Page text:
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Rose McGowan Does Not Believe The System Can Change From Within

On Time's Up, McGowan told reporters on Tuesday, "I know the people that are behind this. ... No, I do not forgive."

Posted on January 9, 2018, at 6:14 p.m. ET

Frederick M. Brown / Getty Images

Rose McGowan — the writer, director, activist, and former actor who has led the charge against Harvey Weinstein — appeared Tuesday at the Television Critics Association Press Tour to talk about Citizen Rose, the upcoming E! docuseries that has chronicled her life in its eventful recent months. In a video McGowan made that ran before the panel began, she asked that no one say Weinstein's name during the Q&A — "the name we all know," she said. (No one did.)

McGowan is known for giving zero fucks, a stance that has continued as the reckoning against sexual harassment and assault has unfolded. On Tuesday, she reiterated her skepticism about Time's Up, the recently formed organization to combat sexual misconduct inside and outside of Hollywood. McGowan was asked about Time's Up and trying to change the system from within, and before the reporter had even finished the question about whether that is possible, McGowan said "No."

"I know the people that are behind this," McGowan said. "I know where they have their meetings, I know who's sponsoring it." (She has been especially critical on Twitter that Time's Up meets at and has taken money from the agency CAA, tweeting on Monday, "Why, it’s the company of pimps that sent so many into the Monster’s Lair themselves. CAA.")

She continued: "What people see from the outside when they see the red carpet, I see behind the scenes. I know a lot of things. I think a system that's massively broken — that's a Band-Aid to make yourselves feel better for what you've all known about and were silent witnesses to and/or participants in. … No, I do not forgive."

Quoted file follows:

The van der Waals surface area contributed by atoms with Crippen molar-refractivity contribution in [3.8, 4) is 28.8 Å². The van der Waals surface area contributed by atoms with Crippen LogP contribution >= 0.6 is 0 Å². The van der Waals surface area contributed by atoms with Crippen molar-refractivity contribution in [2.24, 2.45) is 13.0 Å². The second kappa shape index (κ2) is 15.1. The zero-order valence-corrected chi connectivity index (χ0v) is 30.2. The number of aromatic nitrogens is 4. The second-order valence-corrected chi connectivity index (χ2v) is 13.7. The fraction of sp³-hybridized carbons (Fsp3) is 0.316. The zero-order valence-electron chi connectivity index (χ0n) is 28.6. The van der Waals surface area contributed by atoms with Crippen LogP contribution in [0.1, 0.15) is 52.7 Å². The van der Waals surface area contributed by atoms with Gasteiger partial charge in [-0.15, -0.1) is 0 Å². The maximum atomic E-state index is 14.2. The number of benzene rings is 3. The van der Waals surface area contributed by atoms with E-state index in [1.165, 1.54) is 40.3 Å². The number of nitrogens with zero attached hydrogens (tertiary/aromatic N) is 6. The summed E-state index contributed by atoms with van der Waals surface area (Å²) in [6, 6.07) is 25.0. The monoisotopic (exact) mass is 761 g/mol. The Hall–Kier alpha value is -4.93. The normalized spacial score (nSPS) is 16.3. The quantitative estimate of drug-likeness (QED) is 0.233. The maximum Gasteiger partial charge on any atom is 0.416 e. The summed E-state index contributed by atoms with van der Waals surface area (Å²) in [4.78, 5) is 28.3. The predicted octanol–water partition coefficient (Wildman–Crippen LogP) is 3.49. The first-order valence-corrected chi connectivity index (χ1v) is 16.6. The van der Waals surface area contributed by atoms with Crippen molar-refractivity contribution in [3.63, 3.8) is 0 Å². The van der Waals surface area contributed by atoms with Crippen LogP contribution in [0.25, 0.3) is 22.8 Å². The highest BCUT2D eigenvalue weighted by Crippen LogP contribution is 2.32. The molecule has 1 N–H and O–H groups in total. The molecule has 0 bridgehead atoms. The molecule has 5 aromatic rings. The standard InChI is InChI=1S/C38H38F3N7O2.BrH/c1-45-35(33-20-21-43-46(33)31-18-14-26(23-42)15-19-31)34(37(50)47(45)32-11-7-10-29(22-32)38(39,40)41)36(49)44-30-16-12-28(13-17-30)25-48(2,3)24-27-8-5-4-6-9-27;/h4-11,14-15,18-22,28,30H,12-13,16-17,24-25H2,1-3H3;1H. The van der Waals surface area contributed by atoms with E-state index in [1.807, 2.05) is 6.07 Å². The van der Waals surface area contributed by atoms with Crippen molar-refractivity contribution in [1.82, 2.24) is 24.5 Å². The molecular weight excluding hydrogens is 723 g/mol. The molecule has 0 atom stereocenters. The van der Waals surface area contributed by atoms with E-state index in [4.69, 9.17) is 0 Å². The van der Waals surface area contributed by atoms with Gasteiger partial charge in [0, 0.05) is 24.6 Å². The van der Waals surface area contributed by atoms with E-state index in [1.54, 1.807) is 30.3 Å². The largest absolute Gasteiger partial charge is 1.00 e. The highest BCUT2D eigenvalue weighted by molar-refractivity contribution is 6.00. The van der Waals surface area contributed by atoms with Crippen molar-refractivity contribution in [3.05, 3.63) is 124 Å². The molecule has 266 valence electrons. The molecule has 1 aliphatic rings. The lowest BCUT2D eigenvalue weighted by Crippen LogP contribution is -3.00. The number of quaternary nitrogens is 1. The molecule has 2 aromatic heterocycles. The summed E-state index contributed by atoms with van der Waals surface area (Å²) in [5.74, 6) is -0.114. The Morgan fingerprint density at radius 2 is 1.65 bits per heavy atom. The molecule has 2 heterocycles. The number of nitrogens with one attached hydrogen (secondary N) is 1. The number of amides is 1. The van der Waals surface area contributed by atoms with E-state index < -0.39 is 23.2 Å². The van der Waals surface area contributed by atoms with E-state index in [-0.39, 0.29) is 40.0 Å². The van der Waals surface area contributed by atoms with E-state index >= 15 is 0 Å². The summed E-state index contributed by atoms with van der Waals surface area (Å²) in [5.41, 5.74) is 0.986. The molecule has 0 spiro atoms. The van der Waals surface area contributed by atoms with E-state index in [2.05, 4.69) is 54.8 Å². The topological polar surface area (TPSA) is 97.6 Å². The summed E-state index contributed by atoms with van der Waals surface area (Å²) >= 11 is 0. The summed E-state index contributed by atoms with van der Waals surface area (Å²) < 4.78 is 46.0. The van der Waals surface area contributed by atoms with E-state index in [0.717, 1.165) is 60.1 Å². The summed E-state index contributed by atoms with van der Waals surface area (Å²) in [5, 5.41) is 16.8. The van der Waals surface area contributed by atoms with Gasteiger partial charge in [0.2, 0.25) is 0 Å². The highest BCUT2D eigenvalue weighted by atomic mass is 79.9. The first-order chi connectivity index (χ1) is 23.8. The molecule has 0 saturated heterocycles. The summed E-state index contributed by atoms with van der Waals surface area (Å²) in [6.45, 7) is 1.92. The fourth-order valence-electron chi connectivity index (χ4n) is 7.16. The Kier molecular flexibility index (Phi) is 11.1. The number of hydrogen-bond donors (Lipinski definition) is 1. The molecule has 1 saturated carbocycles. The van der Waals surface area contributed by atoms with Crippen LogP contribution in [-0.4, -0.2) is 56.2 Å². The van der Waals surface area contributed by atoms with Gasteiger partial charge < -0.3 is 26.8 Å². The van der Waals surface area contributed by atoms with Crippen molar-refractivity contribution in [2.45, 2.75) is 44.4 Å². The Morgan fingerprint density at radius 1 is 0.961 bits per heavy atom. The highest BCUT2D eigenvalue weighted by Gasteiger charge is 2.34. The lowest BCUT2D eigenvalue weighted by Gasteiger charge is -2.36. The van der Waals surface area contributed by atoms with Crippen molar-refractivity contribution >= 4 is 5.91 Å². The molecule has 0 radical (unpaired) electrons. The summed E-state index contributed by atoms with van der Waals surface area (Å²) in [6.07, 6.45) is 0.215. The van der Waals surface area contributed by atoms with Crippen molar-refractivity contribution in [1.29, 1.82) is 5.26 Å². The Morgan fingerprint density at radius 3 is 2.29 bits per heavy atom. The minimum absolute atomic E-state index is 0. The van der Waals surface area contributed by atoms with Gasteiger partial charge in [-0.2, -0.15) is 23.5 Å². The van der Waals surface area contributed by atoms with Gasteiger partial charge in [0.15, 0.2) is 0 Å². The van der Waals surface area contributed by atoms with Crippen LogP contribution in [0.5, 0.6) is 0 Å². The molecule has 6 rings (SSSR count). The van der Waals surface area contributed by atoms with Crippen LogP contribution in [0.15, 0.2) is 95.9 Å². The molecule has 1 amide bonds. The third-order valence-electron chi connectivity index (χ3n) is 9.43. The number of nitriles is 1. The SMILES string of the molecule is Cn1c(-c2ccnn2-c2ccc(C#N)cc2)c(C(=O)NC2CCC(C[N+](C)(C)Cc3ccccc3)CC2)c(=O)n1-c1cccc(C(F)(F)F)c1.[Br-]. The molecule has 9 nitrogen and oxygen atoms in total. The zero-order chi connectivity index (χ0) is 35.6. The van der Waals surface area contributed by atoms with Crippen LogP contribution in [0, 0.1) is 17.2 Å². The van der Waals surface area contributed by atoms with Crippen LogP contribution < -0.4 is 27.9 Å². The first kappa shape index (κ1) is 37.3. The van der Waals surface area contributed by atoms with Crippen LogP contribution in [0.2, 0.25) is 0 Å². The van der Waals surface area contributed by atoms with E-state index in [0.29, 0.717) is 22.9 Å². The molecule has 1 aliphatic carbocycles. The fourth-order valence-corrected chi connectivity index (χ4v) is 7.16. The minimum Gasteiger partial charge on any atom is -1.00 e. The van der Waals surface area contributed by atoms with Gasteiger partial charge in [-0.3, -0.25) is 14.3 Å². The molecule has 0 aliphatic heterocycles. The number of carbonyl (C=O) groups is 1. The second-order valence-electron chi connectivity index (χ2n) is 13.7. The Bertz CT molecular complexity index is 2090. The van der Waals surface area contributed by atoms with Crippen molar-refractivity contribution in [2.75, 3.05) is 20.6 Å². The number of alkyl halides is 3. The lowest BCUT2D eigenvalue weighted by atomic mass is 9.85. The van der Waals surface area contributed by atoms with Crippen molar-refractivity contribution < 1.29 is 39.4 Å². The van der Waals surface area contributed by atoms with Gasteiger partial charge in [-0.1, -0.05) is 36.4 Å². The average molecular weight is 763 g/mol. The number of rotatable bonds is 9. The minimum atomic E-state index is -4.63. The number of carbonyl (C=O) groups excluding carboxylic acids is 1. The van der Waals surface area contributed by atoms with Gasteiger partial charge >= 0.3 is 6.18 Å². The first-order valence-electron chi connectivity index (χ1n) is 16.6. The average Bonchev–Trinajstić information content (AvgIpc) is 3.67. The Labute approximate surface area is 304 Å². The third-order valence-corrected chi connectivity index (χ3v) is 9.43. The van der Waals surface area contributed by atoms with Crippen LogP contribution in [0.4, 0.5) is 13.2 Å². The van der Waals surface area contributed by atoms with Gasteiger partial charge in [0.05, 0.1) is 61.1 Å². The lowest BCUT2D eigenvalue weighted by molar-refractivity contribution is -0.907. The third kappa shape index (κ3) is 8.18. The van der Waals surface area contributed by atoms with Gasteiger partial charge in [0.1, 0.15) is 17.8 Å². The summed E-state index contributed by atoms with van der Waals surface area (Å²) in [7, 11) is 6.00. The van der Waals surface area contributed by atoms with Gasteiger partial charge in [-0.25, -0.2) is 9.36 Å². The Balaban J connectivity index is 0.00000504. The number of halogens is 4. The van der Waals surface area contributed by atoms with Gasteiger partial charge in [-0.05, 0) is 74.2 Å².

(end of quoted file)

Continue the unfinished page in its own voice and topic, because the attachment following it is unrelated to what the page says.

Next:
According to McGowan, someone had texted her to ask if her name could be used to "aid female farmworkers for sexual harassment," she said. "Next thing you know, I'm endorsing Time's Up." McGowan said she is putting her house on the market because of mounting legal bills fighting "the monster," which is what she calls Weinstein.

McGowan also said she has been preparing for the documentary, which is being produced by Bunim/Murray (The Real World, Keeping Up With the Kardashians), for three years. She realized she didn’t know how to appear on camera without scripts, so she began filming herself doing Facebook Live videos, footage that will be used in the series, according to executive producer Jon Murray. She approached the producers in August, and they began filming in September, long before they had sold the show to E!. Consequently, the five-part docuseries filmed McGowan when the New York Times and New Yorker exposés of Weinstein were published. Executive producer Andrea Metz said McGowan didn't tell them the details of those, but just said, "Trust me." Citizen Rose premieres on Jan. 30, the same day McGowan's memoir, Brave, will be released.

Because the docuseries is a feminist project airing on E!, the question of Catt Sadler and pay disparity arose during the panel. McGowan said: "That came about after I'd already done my deal. Let me hang out awhile — maybe that will change."

After the panel ended, Frances Berwick, NBCUniversal's president of Lifestyle Networks, took to the podium to give reporters a more complete explanation for Sadler's departure than the network had previously provided.

"There is a lot of misinformation out there," Berwick said. "Catt Sadler and Jason Kennedy had different roles and therefore different salaries. Catt was focused on daytime. Jason Kennedy is on prime, evening news, plus red carpet. Our employees’ salaries are based on their roles and their expertise, regardless of gender. So we wish Catt well, but I hope that sets the record straight on that."

The Sadler issue has been a source of embarrassment for the network, which faced criticism on its own airwaves during the Golden Globes' red carpet interviews. "I was shocked to hear that E! doesn't believe in paying their female cohosts the same as their male cohosts," said Debra Messing in one instance. "I miss Catt Sadler."



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